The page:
Castleoak, the specialist care developer, has turned to University of Oxford Student Consultancy to understand perceptions of care homes among generation X, Y and Z and what they envisage for future care home environments.
The research partnership seeks to bring younger generations into the conversation in light of accelerated growth of the 85+ population and fears that care has become the ‘forgotten sector’ following failure to address reform as part of the Queen’s speech.
University of Oxford Student Consultancy, a programme for students run by the university to support local organisations, conducted research over an eight-week period which revealed that only one in six (15.7%) respondents have a positive perception of care homes.
Further findings included negative words which were prominently associated with ‘care homes’ including, ‘disabled’, ‘smell’, ‘isolated’, ‘removed’ and ‘cheap’. This contrasted greatly with words younger people wanted to think of in association to places they live as they get older, including ‘independent’, ‘home’ and ‘assisted’.
Following their research, the students made recommendations regarding how future care home environments could change these perceptions. Recommendations included promoting autonomy and individualism as well as moving towards multi-purpose buildings to better connect care homes with the wider community. One recommendation included integrating childcare facilities to overcome the familial challenge associated with rising childcare costs and aging grandparents which could also help older people stay better connected to their families and wider society.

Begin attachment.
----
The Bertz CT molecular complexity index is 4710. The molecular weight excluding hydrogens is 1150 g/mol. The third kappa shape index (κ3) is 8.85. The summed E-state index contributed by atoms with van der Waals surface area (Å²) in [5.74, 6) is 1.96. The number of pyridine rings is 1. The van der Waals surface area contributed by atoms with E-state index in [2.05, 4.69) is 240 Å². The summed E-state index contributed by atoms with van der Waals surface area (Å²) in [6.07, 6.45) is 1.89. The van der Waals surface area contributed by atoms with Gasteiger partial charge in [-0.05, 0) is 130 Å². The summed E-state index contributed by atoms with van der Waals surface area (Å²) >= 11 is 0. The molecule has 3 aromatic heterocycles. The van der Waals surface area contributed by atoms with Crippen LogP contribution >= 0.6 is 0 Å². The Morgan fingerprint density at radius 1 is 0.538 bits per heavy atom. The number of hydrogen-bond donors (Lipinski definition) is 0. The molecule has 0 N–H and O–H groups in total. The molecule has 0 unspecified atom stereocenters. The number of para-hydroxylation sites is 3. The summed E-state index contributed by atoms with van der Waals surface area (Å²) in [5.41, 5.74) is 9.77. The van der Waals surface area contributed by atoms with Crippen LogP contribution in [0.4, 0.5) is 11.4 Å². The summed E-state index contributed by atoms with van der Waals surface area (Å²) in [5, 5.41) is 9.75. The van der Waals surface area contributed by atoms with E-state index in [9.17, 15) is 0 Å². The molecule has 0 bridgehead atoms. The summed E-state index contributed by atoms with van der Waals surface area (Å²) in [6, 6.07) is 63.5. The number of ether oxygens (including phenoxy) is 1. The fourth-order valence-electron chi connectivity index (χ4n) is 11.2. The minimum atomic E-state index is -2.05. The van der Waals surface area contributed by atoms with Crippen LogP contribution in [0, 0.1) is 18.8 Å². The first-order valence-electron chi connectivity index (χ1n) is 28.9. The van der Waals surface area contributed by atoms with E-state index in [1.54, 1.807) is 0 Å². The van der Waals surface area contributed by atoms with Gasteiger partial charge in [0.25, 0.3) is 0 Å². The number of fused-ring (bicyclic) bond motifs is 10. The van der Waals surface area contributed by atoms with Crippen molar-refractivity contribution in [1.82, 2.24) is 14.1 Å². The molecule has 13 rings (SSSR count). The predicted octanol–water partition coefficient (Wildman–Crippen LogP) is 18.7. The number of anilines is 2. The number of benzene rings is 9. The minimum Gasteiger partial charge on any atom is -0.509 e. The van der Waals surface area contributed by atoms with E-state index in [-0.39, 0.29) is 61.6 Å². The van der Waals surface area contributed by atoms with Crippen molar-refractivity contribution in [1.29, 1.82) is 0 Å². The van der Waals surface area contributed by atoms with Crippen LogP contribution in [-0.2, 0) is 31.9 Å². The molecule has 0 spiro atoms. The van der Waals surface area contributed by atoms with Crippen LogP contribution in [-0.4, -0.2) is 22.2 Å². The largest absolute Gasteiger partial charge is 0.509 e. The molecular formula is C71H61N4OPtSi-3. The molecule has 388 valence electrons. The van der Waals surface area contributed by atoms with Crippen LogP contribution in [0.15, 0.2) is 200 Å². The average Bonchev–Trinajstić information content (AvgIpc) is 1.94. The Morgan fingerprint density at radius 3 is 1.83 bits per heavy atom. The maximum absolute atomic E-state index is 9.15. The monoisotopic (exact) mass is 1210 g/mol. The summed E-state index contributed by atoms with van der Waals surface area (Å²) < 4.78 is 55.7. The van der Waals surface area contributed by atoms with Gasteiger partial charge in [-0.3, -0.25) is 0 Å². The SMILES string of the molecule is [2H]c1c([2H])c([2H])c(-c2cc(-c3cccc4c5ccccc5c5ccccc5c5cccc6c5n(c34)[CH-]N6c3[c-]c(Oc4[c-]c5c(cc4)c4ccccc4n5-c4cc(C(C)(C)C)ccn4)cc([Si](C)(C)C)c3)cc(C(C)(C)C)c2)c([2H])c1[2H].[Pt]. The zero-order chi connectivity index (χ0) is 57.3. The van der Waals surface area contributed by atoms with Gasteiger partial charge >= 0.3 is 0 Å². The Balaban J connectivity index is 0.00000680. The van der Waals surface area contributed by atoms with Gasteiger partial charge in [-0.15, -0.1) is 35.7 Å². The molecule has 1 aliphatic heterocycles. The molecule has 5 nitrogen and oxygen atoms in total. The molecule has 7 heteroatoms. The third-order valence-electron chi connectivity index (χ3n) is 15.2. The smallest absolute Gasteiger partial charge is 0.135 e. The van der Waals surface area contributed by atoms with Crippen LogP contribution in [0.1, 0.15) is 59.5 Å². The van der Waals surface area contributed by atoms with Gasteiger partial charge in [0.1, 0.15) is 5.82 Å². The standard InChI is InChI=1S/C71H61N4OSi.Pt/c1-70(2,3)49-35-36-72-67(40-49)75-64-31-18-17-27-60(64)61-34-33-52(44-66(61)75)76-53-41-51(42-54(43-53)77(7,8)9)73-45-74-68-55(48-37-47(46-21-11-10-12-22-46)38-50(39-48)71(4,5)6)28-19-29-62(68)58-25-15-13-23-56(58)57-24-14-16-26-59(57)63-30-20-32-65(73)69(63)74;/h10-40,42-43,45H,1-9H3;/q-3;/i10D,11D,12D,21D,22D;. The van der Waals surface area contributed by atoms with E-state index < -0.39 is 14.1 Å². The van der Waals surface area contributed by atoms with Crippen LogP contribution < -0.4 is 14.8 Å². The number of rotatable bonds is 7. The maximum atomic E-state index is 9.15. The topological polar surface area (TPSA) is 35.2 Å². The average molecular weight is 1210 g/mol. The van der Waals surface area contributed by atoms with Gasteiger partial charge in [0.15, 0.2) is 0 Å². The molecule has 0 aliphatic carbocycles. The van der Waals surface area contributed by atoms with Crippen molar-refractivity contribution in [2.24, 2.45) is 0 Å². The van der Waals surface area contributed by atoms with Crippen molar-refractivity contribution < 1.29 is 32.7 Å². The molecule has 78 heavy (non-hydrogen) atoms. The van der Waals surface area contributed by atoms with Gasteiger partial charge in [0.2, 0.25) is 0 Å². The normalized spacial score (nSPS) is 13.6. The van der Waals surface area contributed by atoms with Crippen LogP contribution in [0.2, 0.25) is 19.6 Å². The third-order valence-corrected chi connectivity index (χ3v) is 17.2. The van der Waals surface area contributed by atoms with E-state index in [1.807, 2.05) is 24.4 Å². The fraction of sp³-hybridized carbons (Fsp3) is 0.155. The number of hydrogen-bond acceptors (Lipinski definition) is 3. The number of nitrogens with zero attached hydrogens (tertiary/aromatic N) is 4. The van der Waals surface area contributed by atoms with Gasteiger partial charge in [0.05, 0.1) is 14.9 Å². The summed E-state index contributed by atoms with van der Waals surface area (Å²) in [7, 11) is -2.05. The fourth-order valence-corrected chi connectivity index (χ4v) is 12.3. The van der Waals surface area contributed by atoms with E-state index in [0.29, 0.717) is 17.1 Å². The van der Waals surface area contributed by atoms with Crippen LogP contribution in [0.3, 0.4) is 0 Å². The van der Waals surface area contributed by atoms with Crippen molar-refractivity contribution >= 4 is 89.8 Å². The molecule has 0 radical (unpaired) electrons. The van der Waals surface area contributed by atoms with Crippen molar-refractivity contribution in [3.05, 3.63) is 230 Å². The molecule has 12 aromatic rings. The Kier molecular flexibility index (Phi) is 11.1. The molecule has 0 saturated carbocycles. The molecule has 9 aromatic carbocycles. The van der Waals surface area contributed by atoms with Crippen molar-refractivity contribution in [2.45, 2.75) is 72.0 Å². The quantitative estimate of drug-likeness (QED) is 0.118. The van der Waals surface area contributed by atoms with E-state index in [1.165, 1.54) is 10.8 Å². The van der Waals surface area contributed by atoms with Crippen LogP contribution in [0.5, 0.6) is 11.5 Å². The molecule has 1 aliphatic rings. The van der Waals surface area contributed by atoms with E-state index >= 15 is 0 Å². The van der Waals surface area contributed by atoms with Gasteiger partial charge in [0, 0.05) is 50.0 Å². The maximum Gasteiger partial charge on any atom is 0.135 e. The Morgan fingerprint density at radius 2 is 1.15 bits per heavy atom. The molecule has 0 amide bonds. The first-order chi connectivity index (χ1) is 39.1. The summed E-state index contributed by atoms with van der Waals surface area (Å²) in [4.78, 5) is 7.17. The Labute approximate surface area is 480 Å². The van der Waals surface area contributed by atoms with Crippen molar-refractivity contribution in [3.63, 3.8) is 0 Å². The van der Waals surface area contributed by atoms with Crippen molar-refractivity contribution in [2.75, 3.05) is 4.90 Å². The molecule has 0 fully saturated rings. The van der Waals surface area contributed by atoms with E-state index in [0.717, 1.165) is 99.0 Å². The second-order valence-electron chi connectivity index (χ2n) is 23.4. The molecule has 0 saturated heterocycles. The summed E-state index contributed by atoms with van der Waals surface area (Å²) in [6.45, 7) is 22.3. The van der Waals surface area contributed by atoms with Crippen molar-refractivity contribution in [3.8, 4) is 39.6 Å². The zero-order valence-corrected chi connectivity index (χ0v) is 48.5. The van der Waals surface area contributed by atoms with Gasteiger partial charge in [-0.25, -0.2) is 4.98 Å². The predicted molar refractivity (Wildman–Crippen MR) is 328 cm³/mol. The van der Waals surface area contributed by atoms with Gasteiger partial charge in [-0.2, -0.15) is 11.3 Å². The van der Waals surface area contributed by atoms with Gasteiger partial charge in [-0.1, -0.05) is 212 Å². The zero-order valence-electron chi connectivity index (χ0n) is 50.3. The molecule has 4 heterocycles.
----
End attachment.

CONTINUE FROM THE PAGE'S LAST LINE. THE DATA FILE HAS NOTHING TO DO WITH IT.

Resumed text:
The University of Oxford Student Consultancy also conducted a focus group with some participants to ask them to draw on personal experiences of visiting loved ones in care homes.
The research is the first in a series of projects which Castleoak is partnering with Oxford University Student Consultancy to gain insight into how innovation can be driven in the care sector.
Kate Still, COO at Castleoak, says: “It’s so important to include people from generation X, Y and Z in conversations about care so we don’t continue to be the ‘forgotten sector’.
“If we’re not talking to younger generations they’re never going to give it a second thought and it’s going to continue to be low on the priority list. This is a direct barrier to innovation and to integrating care homes into our communities.
“The average age of a start-up founder is early 40s, so as a sector we need to make sure we’re capturing the hearts and minds of people – like Oxford University students – before they reach this age to ensure we benefit from their talent and ideas.”
The research also revealed some of the key factors that would give people piece of mind about moving into a care home. One in five (50%) cited ‘quality of care’ as the most desired factor, followed by emotionally available staff (28%), having family close by (25%) and autonomy (25%).
Other recommendations from the research included the need to create sustainable environments surrounded by green space and giving residents a sense of ‘going somewhere’ by having facilities that are integrated with the wider community.
Emerging themes were also identified as part of the research, including robotic care homes, AI diagnostics, autonomy-enabling technology and technology usability.
Charlotte Densmore, University of Oxford student who was the research lead for this project, says: “Hearing personal experiences from our participants made it clear that as we get older we don’t stop being the same person. We still want the same things: as much autonomy as possible, with appropriate levels assistance, to be able to express our individualism and live in a place which is our home, not a hotel, and to be genuinely connected with the wider community and with our families. Having access to social activities is important, but they shouldn’t be forced upon anyone.
“We need future care environments to take these things into account when care homes are being located and designed through to when they’re operational.
“I’m really glad that I was able to be a part of delivering this research because I now realise what an important topic it is for younger generations to be debating and I know other participants felt the same.”